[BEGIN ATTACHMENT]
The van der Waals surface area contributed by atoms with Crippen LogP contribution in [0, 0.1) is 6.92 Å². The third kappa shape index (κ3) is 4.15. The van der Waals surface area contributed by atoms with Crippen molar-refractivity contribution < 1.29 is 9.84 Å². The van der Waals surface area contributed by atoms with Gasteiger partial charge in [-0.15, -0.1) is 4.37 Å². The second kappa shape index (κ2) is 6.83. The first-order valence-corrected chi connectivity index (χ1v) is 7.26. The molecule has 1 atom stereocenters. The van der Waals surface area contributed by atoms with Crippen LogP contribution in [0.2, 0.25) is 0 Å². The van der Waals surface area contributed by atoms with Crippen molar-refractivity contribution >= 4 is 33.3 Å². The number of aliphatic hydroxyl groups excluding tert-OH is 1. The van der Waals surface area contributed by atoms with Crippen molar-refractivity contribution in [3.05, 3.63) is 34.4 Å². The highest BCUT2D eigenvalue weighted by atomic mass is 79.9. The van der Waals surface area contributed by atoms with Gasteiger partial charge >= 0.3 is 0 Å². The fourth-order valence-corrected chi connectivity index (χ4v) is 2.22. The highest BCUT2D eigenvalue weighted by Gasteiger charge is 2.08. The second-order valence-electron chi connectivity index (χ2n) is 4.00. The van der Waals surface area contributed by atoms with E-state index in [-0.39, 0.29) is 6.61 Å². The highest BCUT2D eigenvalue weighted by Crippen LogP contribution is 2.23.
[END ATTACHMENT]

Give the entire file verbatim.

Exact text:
The van der Waals surface area contributed by atoms with Crippen LogP contribution in [0, 0.1) is 6.92 Å². The third kappa shape index (κ3) is 4.15. The van der Waals surface area contributed by atoms with Crippen molar-refractivity contribution < 1.29 is 9.84 Å². The van der Waals surface area contributed by atoms with Gasteiger partial charge in [-0.15, -0.1) is 4.37 Å². The second kappa shape index (κ2) is 6.83. The first-order valence-corrected chi connectivity index (χ1v) is 7.26. The molecule has 1 atom stereocenters. The van der Waals surface area contributed by atoms with Crippen LogP contribution in [0.2, 0.25) is 0 Å². The van der Waals surface area contributed by atoms with Crippen molar-refractivity contribution >= 4 is 33.3 Å². The number of aliphatic hydroxyl groups excluding tert-OH is 1. The van der Waals surface area contributed by atoms with Crippen molar-refractivity contribution in [3.05, 3.63) is 34.4 Å². The highest BCUT2D eigenvalue weighted by atomic mass is 79.9. The van der Waals surface area contributed by atoms with Gasteiger partial charge >= 0.3 is 0 Å². The fourth-order valence-corrected chi connectivity index (χ4v) is 2.22. The highest BCUT2D eigenvalue weighted by Gasteiger charge is 2.08. The second-order valence-electron chi connectivity index (χ2n) is 4.00. The van der Waals surface area contributed by atoms with E-state index in [-0.39, 0.29) is 6.61 Å². The highest BCUT2D eigenvalue weighted by Crippen LogP contribution is 2.23.